New at the Fram museum

Photo: Roger Fosaas / Stella Pictures

Photo: Roger Fosaas / Stella Pictures

His Majesty the King attended the re-opening of the Fram Museum today.

The permanent exhibitions at the museum will be launched with a new look for the 150th anniversary of Fridtjof Nansen’s birth. This year it is also 100 years since Roald Amundsen and his men reached the South Pole.

The chairman of the Fram Committee, Olav Orheim, wished the King and the other guests welcome and gave a brief introduction before the Fram museum’s director, Geir O. Clubs, told about the new exhibition.
The reopening was made ​​by King Harald, who used a copy of Amundsen’s own work knife for cutting through a band in front of the exhibitions. Then the King got a brief tour of the new exhibits, with emphasis on the jubilee.

The chairman of the Fram Committee, Olav Orheim, wished the King and the other guests welcome and gave a brief introduction before the Fram museum’s director, Geir O. Clubs, told about the new exhibition.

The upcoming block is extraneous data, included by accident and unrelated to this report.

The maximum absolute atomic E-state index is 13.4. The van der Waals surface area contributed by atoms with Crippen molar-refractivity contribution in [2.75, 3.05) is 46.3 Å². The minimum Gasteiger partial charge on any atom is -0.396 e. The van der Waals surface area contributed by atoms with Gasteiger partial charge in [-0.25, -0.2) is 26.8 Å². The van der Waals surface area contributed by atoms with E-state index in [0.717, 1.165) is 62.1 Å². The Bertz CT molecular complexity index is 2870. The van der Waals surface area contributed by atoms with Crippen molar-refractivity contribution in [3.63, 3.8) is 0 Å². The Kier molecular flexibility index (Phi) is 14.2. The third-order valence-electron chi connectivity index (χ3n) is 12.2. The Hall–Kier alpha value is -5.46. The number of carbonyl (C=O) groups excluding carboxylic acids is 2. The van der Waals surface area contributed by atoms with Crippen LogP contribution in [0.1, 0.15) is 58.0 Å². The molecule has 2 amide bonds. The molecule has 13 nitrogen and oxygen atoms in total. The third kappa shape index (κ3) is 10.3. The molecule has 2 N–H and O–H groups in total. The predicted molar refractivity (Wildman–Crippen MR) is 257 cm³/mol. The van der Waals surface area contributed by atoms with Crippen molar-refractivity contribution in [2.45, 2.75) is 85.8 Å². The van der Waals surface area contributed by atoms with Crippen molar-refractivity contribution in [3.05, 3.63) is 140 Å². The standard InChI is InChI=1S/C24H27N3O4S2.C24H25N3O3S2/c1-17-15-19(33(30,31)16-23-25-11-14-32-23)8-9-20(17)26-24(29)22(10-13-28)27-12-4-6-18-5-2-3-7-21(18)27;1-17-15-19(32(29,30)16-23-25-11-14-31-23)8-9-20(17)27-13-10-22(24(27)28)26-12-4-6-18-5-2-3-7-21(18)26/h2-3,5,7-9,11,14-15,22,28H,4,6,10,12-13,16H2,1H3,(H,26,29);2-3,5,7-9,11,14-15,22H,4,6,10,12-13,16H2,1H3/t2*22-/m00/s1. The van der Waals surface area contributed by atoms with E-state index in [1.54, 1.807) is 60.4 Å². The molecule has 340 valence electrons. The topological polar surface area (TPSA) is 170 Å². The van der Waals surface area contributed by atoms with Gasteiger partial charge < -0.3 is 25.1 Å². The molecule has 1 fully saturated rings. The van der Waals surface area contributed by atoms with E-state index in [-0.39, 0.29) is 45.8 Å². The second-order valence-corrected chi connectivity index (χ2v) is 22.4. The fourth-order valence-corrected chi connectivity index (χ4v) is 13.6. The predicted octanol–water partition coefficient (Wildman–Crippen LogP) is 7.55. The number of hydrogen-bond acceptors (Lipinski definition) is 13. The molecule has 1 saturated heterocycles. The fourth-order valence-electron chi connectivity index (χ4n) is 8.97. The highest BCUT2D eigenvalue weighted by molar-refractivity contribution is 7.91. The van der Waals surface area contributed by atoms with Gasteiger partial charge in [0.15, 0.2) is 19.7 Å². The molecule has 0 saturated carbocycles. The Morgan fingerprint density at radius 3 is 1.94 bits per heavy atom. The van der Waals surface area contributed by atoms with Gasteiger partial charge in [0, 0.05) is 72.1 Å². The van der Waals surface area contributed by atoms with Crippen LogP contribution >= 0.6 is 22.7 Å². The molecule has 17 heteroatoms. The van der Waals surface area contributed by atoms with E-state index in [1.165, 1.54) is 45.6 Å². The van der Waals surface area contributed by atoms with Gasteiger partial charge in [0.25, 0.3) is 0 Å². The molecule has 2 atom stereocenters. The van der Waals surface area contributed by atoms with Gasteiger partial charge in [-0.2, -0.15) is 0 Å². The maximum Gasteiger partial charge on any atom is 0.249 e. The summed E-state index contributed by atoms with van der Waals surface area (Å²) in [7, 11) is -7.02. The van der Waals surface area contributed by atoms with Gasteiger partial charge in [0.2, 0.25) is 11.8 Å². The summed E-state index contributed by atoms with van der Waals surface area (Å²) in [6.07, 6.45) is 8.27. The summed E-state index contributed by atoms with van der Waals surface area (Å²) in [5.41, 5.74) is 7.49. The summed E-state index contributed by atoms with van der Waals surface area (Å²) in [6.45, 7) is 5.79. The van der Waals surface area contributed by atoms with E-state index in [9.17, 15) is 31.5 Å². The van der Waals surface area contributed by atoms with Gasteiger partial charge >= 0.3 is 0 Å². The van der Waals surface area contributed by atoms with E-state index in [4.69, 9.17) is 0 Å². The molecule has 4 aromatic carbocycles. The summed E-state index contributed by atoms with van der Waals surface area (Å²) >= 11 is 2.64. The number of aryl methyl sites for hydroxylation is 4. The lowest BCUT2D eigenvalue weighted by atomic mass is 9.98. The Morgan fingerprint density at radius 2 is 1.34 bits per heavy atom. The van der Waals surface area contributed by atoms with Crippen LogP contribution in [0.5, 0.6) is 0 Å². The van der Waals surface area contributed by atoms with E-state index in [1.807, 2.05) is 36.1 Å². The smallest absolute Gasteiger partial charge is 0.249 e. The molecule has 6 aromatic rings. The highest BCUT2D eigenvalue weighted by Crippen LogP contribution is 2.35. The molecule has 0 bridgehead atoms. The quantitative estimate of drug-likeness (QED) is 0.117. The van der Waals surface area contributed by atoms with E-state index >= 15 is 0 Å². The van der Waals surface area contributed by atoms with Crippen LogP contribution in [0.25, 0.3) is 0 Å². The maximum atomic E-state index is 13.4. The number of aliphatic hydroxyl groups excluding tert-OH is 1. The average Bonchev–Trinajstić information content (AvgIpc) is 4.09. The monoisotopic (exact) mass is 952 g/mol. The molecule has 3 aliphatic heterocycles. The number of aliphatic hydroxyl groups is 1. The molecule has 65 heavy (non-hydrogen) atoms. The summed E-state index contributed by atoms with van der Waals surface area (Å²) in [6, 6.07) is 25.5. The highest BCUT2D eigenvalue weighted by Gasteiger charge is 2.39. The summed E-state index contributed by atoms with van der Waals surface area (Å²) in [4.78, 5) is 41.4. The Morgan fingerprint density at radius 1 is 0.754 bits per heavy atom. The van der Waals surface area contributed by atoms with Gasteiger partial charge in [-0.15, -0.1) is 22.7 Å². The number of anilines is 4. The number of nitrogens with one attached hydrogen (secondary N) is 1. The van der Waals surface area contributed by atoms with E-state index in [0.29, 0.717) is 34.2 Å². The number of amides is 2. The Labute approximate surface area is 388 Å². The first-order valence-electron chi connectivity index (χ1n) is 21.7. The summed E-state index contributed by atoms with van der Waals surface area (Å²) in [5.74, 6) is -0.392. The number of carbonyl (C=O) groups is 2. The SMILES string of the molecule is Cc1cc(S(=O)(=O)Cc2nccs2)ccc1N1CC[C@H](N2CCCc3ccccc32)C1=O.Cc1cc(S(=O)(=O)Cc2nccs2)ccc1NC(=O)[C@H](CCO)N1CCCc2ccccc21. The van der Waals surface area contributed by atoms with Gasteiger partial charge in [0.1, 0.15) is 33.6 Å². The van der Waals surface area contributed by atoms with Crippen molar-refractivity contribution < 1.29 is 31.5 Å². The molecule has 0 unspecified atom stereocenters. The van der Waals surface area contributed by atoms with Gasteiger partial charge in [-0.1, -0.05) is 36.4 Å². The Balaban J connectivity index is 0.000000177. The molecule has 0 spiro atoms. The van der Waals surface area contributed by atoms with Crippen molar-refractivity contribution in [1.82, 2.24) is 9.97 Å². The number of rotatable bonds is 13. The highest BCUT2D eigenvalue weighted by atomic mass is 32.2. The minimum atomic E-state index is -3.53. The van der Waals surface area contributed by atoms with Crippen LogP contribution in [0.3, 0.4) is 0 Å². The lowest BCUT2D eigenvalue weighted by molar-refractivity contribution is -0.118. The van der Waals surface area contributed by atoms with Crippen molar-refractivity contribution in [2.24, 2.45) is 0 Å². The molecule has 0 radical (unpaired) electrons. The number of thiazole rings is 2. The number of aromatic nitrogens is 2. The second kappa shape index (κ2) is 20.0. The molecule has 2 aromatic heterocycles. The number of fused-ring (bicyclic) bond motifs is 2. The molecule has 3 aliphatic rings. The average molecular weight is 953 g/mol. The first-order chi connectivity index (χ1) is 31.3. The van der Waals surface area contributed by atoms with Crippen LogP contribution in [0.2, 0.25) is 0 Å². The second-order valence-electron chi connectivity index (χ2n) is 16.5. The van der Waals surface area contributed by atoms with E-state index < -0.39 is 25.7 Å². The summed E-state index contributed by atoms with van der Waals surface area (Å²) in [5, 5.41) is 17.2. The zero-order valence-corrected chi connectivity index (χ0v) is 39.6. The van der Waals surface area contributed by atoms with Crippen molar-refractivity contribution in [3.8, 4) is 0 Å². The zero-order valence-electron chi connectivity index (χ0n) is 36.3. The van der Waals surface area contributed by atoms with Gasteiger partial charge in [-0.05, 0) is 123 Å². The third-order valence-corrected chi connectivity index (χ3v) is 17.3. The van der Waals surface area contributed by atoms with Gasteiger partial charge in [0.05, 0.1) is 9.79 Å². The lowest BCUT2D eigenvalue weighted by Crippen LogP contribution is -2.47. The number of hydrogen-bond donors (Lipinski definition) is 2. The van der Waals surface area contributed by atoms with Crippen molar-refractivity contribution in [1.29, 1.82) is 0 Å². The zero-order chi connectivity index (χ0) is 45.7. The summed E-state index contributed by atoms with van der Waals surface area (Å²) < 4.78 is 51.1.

The reopening was made ​​by King Harald, who used a copy of Amundsen’s own work knife for cutting through a band in front of the exhibitions. Then the King got a brief tour of the new exhibits, with emphasis on the jubilee.

The Fram Museum presents the most famous Norwegian polar expeditions. The natural centerpiece is the strongest wooden ship in the world, the polar ship Fram. The public may themselves go on board and take a closer look at the ship.

Starting on Tuesday, the famous expeditions, led by Fridtjof Nansen, Roald Amundsen and Otto Sverdrup, are presented in a contemporary design with photography, film and lighting effects. Among the new elements is also a model that shows the polar ship Fram frozen into the ice.

At the same time more space is given to the less well-known polar heroes and those who made ​​the expedition possible.

The scientific work that was done on these expeditions is also emphasized, presented together with the actual instruments that were used. This also includes an introduction to navigation, without modern aids, in a completely unknown area.

A special place is devoted to Fridtjof Nansen. His many sides – from the pioneering scientist and polar explorer to international humanitarian and Nobel Peace Prize winner – is presented in a solo exhibition. There are also many Inuit artifacts displayed, which he collected during wintering in West Greenland in 1888-89.

Source: Kongehuset

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